The Secret Life of Bees.pdf
In Sue Monk Kidd's The Secret Life of Bees, 14-year-old Lily Owen, neglected by her father and isolated on their South Carolina peach farm, spends hours imagining a blissful infancy when she was loved and nurtured by her mother, Deborah, whom she barely remembers. These consoling fantasies are her heart's answer to the family story that as a child, in unclear circumstances, Lily accidentally shot and killed her mother. All Lily has left of Deborah is a strange image of a Black Madonna, with the words "Tiburon, South Carolina" scrawled on the back. The search for a mother, and the need to mother oneself, are crucial elements in this well-written coming-of-age story set in the early 1960s against a background of racial violence and unrest. When Lily's beloved nanny, Rosaleen, manages to insult a group of angry white men on her way to register to vote and has to skip town, Lily takes the opportunity to go with her, fleeing to the only place she can think of--Tiburon, South Carolina--determined to find out more about her dead mother. Although the plot threads are too neatly trimmed, The Secret Life of Bees is a carefully crafted novel with an inspired depiction of character. The legend of the Black Madonna and the brave, kind, peculiar women who perpetuate Lily's story dominate the second half of the book, placing Kidd's debut novel squarely in the honored tradition of the Southern Gothic. --Regina Marler
From Publishers Weekly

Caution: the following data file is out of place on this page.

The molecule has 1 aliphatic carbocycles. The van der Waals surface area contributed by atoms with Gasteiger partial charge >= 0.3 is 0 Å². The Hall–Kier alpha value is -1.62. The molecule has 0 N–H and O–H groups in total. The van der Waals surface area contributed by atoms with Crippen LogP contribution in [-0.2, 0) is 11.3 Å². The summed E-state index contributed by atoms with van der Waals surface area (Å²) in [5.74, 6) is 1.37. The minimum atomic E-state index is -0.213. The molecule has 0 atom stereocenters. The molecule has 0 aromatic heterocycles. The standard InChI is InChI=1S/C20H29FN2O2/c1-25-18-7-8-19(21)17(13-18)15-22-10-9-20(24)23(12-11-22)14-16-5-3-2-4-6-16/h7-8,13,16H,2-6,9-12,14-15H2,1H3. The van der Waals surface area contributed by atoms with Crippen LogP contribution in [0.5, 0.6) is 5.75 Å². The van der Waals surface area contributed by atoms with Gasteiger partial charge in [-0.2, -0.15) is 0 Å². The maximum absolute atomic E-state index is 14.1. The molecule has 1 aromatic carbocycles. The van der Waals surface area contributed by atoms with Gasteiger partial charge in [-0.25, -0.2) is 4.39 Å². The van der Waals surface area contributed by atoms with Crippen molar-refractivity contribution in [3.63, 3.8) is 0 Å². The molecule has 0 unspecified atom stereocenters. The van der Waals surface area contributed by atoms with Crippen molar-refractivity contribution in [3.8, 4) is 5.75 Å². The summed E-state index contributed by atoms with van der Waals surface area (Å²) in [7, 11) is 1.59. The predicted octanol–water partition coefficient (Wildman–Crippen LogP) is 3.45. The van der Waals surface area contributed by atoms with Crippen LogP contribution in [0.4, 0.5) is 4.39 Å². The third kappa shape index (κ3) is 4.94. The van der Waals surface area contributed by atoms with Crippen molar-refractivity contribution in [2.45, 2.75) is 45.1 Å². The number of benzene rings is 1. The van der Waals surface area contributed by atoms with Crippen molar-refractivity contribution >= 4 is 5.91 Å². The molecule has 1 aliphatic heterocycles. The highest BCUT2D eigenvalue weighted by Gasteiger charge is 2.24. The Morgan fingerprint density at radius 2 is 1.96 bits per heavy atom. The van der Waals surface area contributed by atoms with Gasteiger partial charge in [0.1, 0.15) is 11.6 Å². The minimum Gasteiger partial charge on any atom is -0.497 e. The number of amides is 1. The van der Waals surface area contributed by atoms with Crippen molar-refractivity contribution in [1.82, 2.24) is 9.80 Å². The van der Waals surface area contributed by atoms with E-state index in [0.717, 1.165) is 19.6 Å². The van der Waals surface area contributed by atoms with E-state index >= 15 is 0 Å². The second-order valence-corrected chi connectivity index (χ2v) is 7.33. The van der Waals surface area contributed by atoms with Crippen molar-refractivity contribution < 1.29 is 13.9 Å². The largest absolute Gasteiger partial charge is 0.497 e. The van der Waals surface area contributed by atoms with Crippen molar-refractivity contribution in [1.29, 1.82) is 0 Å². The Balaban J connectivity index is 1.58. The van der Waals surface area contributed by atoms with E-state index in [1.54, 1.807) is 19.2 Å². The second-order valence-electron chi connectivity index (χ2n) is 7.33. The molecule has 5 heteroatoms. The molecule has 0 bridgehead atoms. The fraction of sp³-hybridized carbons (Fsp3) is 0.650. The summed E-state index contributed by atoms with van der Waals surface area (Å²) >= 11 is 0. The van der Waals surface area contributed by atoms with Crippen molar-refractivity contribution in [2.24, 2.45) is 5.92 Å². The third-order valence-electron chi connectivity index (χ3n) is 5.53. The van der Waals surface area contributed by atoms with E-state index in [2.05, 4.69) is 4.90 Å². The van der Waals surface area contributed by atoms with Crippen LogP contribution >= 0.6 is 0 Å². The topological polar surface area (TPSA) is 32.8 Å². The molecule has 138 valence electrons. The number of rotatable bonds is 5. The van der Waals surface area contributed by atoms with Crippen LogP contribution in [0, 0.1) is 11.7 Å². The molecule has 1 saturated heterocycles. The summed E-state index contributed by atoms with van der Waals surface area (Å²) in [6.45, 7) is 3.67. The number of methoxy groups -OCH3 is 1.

Honey-sweet but never cloying, this debut by nonfiction author Kidd (The Dance of the Dissident Daughter) features a hive's worth of appealing female characters, an offbeat plot and a lovely style. It's 1964, the year of the Civil Rights Act, in Sylvan, S.C. Fourteen-year-old Lily is on the lam with motherly servant Rosaleen, fleeing both Lily's abusive father T. Ray and the police who battered Rosaleen for defending her new right to vote. Lily is also fleeing memories, particularly her jumbled recollection of how, as a frightened four-year-old, she accidentally shot and killed her mother during a fight with T. Ray. Among her mother's possessions, Lily finds a picture of a black Virgin Mary with "Tiburon, S.C." on the back so, blindly, she and Rosaleen head there. It turns out that the town is headquarters of Black Madonna Honey, produced by three middle-aged black sisters, August, June and May Boatwright. The "Calendar sisters" take in the fugitives, putting Lily to work in the honey house, where for the first time in years she's happy. But August, clearly the queen bee of the Boatwrights, keeps asking Lily searching questions. Faced with so ideally maternal a figure as August, most girls would babble uncontrollably. But Lily is a budding writer, desperate to connect yet fiercely protective of her secret interior life. Kidd's success at capturing the moody adolescent girl's voice makes her ambivalence comprehensible and charming. And it's deeply satisfying when August teaches Lily to "find the mother in (herself)" a soothing lesson that should charm female readers of all ages. (Jan. 28)Forecast: Blurbs from an impressive lineup of women writers Anita Shreve, Susan Isaacs, Ursula Hegi pitch this book straight at its intended readership. It's hard to say whether confusion with the similarly titled Bee Season will hurt or help sales, but a 10-city author tour should help distinguish Kidd. Film rights have been optioned and foreign rights sold in England and France.